Synopses & Reviews
Urvashi Butalias work on the subject of Partition, the 1947 division of the Indian subcontinent, is internationally known. Her book The Other Side of Silence
has been translated into more than ten languages and won several awards. In this new collection, Butalia brings together writers from India, Bangladesh, and Pakistan to explore the still largely unaddressed aspects of the human histories of the period. Women and Partition
offers fresh perspectives, first person accounts, essays, personal histories, and interviews with women who lived through Partition and who have inherited its legacies.
Taking a broad sweep, the essays here not only span three countries but also cover a range of subject areas, from oral history to more traditional historical accounts, from visual history to a study of sports. Also included is a selection of documents, which provide valuable archival material and add further depth to the volume. Contributors include well-known novelists Bapsi Sidhwa, Shauna Singh Baldwin, Uzma Aslam Khan, and Kamila Shamsie; the artist Nilima Sheikh; and academics such as Kavita Panjabi, Jasodhara Bagchi, and Rita Kothari.
As an event of shattering consequence, the Partition of India remains significant today. While Partition sounds smooth on paper, the reality was horrific. More than eight million people migrated and one million died in the process. The forced migration, violence between Hindus and Muslims, and mass widowhood were unprecedented and well-documented. What was less obvious but equally real was that millions of people had to realign their identities, uncertain about who they thought they were. The rending of the social and emotional fabric that took place in 1947 is still far from mended.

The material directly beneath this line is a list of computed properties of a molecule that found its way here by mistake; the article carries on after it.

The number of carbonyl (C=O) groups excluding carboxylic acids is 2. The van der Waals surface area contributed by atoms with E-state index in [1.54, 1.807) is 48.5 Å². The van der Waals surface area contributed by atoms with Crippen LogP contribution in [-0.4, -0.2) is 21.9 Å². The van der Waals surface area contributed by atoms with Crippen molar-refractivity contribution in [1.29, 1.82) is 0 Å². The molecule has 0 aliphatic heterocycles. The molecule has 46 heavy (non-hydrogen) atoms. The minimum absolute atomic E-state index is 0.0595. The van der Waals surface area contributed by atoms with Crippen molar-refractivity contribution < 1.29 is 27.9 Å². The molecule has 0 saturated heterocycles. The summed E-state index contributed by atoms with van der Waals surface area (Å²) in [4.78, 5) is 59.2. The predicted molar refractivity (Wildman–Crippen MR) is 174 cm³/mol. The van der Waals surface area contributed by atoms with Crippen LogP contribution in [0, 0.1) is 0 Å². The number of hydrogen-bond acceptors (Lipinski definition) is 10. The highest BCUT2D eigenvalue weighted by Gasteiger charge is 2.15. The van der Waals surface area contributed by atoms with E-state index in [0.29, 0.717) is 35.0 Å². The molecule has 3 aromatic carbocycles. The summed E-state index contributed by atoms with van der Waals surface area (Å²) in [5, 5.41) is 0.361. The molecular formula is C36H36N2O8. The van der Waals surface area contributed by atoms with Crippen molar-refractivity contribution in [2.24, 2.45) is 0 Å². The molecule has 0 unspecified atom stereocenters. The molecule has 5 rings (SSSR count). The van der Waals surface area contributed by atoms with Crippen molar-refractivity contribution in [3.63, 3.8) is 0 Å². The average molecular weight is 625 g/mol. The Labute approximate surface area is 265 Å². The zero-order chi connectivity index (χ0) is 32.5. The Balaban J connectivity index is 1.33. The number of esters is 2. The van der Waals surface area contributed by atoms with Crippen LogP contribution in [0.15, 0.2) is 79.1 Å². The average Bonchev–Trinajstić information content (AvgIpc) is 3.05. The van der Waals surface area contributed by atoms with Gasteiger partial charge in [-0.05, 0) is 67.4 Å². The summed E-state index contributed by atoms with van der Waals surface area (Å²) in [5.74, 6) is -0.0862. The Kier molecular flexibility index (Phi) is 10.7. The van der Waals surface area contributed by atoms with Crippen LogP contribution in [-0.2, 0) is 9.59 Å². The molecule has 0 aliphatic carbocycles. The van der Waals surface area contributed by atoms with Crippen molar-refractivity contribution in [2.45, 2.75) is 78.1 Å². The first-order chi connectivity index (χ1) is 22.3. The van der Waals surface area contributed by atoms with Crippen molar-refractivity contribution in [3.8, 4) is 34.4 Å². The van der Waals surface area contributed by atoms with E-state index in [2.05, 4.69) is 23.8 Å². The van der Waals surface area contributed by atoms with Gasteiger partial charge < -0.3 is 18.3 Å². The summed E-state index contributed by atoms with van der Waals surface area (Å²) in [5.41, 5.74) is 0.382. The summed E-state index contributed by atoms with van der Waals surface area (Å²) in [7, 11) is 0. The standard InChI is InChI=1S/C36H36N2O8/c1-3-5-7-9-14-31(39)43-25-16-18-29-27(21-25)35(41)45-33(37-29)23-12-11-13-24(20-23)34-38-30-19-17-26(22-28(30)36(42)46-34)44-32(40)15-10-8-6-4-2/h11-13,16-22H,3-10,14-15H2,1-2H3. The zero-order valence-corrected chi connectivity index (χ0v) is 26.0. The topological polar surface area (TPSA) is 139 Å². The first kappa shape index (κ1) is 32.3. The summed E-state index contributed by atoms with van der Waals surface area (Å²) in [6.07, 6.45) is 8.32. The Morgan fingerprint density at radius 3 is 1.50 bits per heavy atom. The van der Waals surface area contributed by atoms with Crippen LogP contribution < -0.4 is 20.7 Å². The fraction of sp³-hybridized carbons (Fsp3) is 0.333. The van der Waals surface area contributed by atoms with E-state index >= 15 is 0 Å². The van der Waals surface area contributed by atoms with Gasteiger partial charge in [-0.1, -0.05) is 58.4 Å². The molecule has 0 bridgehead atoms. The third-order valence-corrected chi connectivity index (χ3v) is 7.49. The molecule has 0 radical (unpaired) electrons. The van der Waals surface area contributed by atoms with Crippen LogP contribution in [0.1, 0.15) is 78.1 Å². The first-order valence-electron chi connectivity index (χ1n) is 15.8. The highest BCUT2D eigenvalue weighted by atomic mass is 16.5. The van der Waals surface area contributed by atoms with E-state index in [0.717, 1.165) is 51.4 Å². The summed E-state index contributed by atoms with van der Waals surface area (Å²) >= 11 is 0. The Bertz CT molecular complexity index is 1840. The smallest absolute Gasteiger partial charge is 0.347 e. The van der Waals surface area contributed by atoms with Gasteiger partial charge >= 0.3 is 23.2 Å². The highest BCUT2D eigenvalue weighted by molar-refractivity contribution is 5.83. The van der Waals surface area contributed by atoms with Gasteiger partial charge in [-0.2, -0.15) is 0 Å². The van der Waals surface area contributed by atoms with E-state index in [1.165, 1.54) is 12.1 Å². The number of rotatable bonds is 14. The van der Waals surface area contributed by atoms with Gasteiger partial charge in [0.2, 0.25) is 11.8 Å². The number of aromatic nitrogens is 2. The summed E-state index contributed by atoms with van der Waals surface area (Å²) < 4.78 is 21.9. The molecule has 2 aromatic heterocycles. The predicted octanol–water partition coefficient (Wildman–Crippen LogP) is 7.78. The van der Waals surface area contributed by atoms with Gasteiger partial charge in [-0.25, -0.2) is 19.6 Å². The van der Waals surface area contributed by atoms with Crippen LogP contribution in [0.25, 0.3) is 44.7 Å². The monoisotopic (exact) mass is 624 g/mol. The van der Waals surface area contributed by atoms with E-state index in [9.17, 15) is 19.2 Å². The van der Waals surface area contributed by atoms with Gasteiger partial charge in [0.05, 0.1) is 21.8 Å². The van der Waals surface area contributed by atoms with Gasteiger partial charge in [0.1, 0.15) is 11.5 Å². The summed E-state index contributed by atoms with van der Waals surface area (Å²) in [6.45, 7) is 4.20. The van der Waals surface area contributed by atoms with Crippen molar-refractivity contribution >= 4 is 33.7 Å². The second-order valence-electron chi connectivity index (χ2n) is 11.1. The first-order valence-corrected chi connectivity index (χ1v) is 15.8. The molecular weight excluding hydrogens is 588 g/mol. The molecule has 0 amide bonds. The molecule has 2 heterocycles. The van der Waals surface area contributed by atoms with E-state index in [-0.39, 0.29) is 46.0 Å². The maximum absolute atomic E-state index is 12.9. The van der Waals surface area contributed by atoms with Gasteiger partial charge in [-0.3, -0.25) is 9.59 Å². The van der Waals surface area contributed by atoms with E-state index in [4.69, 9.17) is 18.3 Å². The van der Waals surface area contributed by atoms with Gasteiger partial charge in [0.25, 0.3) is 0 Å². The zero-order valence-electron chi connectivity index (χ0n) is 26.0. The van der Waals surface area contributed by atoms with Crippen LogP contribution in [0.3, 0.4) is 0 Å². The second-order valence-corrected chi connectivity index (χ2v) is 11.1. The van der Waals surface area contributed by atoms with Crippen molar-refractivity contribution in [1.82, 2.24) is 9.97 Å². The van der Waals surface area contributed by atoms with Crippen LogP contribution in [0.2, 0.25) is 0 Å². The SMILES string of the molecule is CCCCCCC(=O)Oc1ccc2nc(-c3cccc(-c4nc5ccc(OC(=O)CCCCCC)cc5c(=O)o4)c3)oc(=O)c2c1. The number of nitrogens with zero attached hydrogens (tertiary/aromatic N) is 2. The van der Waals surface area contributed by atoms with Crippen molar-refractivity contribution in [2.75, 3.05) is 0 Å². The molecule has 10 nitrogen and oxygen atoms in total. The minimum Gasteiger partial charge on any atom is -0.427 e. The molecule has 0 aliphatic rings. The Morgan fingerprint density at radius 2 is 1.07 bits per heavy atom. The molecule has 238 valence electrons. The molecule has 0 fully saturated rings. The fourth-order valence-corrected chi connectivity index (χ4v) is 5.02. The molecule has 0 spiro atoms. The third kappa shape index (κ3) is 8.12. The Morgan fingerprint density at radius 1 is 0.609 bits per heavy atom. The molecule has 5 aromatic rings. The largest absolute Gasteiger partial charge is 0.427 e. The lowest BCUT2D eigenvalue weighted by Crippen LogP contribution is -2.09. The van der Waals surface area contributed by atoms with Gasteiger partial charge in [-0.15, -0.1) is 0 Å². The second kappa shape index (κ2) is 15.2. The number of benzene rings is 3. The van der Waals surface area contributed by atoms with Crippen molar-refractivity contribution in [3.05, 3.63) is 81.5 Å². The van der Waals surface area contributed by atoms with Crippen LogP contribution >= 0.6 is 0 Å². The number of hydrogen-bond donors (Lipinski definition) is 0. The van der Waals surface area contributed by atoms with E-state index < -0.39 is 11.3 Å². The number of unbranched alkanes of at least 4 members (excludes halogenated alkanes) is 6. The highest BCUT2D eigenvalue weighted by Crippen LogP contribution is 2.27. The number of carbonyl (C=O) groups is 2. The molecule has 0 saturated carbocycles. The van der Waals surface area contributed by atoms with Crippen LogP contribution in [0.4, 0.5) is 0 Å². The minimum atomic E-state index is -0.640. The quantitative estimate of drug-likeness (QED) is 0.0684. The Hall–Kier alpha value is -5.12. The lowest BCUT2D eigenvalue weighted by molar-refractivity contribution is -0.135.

While there are plenty of official accounts of Partition, there are few social histories and no feminist histories. Borders and Boundaries changes that, providing first-hand accounts and memoirs, juxtaposed alongside official government accounts. The authors make women not only visible but central. They explore what country, nation, and religious identity meant for women, and they address the question of the nation-state and the gendering of citizenship.
In the largest ever peace-time mass migration of people, violence against women became the norm. Thousands of women committed suicide or were done to death by their own kinsmen. Nearly 100,000 women were "abducted" during the migration. A young woman might have been separated from her family when a convoy was ambushed, abducted by people of another religion, forced to convert, and forced into marriage or cohabitation. After bearing a child, she would be offered the opportunity to return only if she left her child behind and if she could face shame in her natal community. These stories do not paint their subjects as victims. Theirs are the stories of battles over gender, the body, sexuality, and nationalism-stories of women fighting for identity.
About the Author
Urvashi Butalia is a writer, publishing director at Zubaan, and cofounder of Kali for Women, Indias first feminist publisher.